7 Thoughts on “Get more from your multimedia in elearning

  1. Great advice Joey! I’ve seen several instances where a designer appeared to have spent way too much time and attention on “dressing” up their course instead of developing the content. Another tip I can add in with what you’ve stated regarding video…instructors need to also consider video file sizes. Huge video clips can bog down a CMS and can also take students forever to download who are on slower internet connection speeds.

  2. Joey on March 4, 2010 at 6:56 pm said:

    That is very true Kristy! File sizes need to be considered with all types of media: video, audio, and images.

  3. Stacy on March 5, 2010 at 9:49 am said:

    Joey, thanks for the refresher on fonts! Often times, designers forget about the importance the font plays in the overall look and feel of the instruction. My undergraduate is in advertising and the font selection was “design 101.” It is important and often overlooked.

  4. Jeremy on March 8, 2010 at 2:12 pm said:

    Hey Joey,

    I really liked your blog. Great comments on some very practical ways to improve our instruction. I liked that you began your blog post with text. Text is probably equally the easiest thing designers could alter to improve their instruction as well as the most frequently overlooked. I also liked some of the general rules you gave on text like not using more than 2 fonts per design and making sure your text fits your instructional tone. Similarly, I liked the rules on having consistent images, using a high quality microphone, and using shorter video clips. Multimedia can be great for instruction, but can be even better by following some of these simple rules.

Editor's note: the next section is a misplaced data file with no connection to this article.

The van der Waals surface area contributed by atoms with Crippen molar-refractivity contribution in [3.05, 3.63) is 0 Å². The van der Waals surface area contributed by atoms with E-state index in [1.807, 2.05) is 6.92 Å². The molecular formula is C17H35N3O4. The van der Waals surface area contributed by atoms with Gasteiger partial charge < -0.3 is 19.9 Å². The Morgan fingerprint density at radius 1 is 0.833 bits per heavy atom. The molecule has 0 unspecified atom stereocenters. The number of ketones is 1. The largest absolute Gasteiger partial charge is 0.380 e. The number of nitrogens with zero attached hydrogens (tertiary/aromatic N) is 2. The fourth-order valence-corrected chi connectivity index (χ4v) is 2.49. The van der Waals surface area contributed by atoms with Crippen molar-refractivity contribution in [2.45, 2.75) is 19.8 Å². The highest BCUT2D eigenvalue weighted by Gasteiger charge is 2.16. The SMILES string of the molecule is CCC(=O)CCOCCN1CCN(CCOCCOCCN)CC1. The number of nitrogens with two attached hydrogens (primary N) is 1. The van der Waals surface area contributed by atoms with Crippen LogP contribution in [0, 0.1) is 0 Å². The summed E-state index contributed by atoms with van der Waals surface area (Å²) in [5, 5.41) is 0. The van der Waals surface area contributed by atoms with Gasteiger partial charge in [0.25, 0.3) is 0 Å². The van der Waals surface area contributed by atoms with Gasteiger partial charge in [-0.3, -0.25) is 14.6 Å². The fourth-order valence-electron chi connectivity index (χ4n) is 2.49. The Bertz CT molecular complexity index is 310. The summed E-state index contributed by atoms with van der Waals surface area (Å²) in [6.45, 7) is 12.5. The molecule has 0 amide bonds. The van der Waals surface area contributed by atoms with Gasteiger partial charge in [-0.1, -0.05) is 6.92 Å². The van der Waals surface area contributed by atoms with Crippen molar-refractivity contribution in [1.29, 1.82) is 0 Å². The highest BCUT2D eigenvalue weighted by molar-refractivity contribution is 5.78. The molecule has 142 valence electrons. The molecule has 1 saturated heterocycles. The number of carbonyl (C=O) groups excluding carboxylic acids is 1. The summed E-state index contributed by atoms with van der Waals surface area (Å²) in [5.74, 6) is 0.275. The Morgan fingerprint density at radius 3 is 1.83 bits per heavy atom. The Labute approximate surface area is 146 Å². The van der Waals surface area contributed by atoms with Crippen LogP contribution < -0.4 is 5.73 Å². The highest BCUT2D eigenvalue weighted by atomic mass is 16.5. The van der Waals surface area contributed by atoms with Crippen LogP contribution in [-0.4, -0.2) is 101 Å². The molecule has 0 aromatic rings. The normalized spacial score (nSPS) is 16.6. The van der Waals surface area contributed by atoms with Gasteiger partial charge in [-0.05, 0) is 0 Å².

5. Amanda on March 8, 2010 at 6:01 pm said:

    Joey, I like the suggestions you listed for formatting text. Undoubtedly, we take in a lot of information from reading. Font and font size can be used to provide a visual aid to the content being presented. Personally, I use headings and subheadings as a basis for an outline. Also, the type of font can increase readability and must be taken into consideration depending on the amount of text used. We need to spread your suggestions to others around us.

  6. Joey on March 9, 2010 at 5:30 am said:

    Amanda, you’re right. The font choice has a lot to do with readability. Typically sans serif fonts are easier to read on a computer screen and serif fonts are easier to read in print.

  7. Joey,

    You have summarized it all so clearly. I will use your post as guidelines in my future design projects. Thank you, it’s a great review.